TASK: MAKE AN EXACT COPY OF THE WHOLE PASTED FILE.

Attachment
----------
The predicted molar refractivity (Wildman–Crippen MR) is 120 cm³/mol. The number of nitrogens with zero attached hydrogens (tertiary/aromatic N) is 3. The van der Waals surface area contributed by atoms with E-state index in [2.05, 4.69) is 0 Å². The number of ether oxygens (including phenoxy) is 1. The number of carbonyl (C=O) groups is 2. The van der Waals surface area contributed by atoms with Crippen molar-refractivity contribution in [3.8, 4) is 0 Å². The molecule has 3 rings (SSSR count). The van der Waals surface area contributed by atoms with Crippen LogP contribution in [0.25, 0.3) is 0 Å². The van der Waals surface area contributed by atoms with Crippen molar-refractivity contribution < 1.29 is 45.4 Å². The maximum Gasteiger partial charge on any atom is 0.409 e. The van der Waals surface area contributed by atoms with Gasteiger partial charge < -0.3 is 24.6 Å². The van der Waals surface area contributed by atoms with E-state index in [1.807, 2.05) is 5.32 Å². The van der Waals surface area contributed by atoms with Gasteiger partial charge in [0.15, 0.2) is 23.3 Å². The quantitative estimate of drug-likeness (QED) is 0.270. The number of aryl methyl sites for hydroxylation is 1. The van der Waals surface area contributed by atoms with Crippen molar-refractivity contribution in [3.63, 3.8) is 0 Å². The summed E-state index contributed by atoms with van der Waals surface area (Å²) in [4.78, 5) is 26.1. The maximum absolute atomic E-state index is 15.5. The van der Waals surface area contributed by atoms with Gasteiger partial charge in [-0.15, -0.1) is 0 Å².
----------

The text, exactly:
The predicted molar refractivity (Wildman–Crippen MR) is 120 cm³/mol. The number of nitrogens with zero attached hydrogens (tertiary/aromatic N) is 3. The van der Waals surface area contributed by atoms with E-state index in [2.05, 4.69) is 0 Å². The number of ether oxygens (including phenoxy) is 1. The number of carbonyl (C=O) groups is 2. The van der Waals surface area contributed by atoms with Crippen molar-refractivity contribution in [3.8, 4) is 0 Å². The molecule has 3 rings (SSSR count). The van der Waals surface area contributed by atoms with Crippen LogP contribution in [0.25, 0.3) is 0 Å². The van der Waals surface area contributed by atoms with Crippen molar-refractivity contribution < 1.29 is 45.4 Å². The maximum Gasteiger partial charge on any atom is 0.409 e. The van der Waals surface area contributed by atoms with Gasteiger partial charge < -0.3 is 24.6 Å². The van der Waals surface area contributed by atoms with E-state index in [1.807, 2.05) is 5.32 Å². The van der Waals surface area contributed by atoms with Gasteiger partial charge in [0.15, 0.2) is 23.3 Å². The quantitative estimate of drug-likeness (QED) is 0.270. The number of aryl methyl sites for hydroxylation is 1. The van der Waals surface area contributed by atoms with Crippen molar-refractivity contribution in [3.63, 3.8) is 0 Å². The summed E-state index contributed by atoms with van der Waals surface area (Å²) in [4.78, 5) is 26.1. The maximum absolute atomic E-state index is 15.5. The van der Waals surface area contributed by atoms with Gasteiger partial charge in [-0.15, -0.1) is 0 Å².